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Title: Consumers and consumption
Authors: Zukin, S.
Smith Maguire, Jennifer
First Published: 2004
Citation: Annual Review of Sociology, 2004, 30, pp.173-197
Abstract: Consumption is a social, cultural, and economic process of choosing goods, and this process reflects the opportunities and constraints of modernity. Viewing consumption as an “institutional field,” the review suggests how consumption bridges economic and cultural institutions, large-scale changes in social structure, and discourses of the self. New technologies, ideologies, and delivery systems create consumption spaces in an institutional framework shaped by key social groups, while individual men and women experience consumption as a project of forming, and expressing, identity. Studying the institutional field requires research on consumer products, industries, and sites; on the role of consumption in constructing both the consuming subject and collective identity; and on historical transitions to a consumer society. Ethnography, interviews, and historical analysis show a global consumer culture fostered by media and marketing professionals yet subject to different local interpretations.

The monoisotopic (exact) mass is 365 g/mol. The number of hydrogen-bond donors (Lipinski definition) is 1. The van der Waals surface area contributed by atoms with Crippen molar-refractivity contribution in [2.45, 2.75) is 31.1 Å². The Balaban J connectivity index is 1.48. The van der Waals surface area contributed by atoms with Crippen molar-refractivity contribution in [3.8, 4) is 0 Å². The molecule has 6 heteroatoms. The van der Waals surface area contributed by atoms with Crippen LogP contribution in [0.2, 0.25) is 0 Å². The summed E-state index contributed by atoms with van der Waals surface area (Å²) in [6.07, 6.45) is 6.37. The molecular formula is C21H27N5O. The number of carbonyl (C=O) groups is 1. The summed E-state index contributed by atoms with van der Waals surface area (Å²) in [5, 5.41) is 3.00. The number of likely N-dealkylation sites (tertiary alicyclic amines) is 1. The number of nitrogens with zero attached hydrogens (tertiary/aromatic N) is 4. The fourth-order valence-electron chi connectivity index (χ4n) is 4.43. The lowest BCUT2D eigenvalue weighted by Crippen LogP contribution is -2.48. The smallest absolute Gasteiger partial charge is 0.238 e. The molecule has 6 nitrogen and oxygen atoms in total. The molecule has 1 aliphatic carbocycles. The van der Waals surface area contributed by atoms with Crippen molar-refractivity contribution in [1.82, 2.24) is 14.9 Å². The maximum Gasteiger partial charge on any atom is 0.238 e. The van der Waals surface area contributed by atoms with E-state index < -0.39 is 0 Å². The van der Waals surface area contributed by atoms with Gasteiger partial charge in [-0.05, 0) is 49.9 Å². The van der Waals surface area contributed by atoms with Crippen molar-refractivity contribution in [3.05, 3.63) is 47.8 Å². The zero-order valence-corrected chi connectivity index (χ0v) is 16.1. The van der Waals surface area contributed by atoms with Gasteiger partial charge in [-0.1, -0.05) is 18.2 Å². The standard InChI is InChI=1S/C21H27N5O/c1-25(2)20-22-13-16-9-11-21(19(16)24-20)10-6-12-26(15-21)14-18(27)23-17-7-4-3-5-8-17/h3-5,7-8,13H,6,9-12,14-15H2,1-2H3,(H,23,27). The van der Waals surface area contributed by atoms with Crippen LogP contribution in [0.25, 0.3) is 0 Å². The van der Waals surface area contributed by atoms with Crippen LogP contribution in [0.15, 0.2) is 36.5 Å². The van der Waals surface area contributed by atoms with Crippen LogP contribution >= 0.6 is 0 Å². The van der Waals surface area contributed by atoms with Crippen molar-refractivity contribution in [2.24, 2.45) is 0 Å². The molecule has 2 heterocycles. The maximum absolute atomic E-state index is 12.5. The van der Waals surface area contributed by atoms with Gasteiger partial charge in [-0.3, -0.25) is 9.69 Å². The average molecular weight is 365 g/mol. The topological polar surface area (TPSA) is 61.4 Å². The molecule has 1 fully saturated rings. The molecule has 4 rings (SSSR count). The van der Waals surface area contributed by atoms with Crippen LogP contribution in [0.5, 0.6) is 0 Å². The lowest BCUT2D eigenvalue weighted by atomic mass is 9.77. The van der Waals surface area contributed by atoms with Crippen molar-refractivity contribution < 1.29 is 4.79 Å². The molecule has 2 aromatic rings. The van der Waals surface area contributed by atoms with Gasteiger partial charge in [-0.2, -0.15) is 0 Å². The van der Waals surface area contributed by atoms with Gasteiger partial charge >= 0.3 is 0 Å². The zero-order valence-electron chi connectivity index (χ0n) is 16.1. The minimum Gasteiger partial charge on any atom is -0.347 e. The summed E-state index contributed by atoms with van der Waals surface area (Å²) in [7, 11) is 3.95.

DOI Link: 10.1146/annurev.soc.30.012703.110553
ISSN: 0360-0572
Type: Article
Appears in Collections:Published Articles, Dept. of Media and Communication

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